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    2. Those that don't have a clue and end up screaming when they go off a cliff or hit a UPS truck.



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    All I know is mine has been opened up twice, both times the bushings especially the lower ones no longer have any teflon coating. All gone. Just bare metal.

    My lower fork case on the left is wearing too, enough you can see the wear line where the lower bushings slide by eye. So soon that will need to be replaced. Most likely the anti dive caused that, not sure yet what did that. In any event the anti dive is no longer a concern.

    Which means if you replace the bushings every 20 to 30K then naturally one would and will replace the oil too.

    My point is the bushings do wear out, before the oil does. But it is mute point if you change the bushings.

    Kit

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    42K on my Wing and have not changed the fork oil and do not plan to until I upgrade the suspension at about 75K. I have never changed fork oil in any of my Wings and never caused a problem.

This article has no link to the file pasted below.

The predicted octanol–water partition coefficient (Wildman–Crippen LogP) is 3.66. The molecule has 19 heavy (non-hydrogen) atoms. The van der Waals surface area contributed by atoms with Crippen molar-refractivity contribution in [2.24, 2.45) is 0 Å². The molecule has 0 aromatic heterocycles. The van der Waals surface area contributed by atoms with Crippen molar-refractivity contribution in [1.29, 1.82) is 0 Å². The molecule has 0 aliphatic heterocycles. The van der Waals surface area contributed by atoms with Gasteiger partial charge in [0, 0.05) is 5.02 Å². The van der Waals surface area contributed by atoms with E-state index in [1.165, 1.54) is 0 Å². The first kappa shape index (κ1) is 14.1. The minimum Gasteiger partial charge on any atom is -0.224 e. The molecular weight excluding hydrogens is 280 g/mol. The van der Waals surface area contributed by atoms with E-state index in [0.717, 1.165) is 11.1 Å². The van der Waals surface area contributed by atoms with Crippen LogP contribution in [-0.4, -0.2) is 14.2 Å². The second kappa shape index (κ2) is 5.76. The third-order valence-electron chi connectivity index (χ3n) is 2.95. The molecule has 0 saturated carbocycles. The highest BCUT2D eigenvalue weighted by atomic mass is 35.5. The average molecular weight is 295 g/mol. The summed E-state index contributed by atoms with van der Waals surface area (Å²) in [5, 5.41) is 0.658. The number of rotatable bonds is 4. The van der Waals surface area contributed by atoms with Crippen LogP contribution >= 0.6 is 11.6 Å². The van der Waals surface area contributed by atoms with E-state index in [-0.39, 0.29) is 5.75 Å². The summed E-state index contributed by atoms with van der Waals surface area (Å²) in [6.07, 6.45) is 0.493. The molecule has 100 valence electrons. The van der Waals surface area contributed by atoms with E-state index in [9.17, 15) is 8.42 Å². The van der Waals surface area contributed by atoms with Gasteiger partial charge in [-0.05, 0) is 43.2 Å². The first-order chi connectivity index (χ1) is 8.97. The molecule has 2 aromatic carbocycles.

I did have a fork oil seal go out in my 88 venture after about 10 years. don't know if it was related to not changing the oil. Had the dealer replace it.

    The owners manual does not specify a change interval so I assume it is not needed. All other maintenance is done as specified. Seems to work fine for me.

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    Quote Originally Posted by SteveU View Post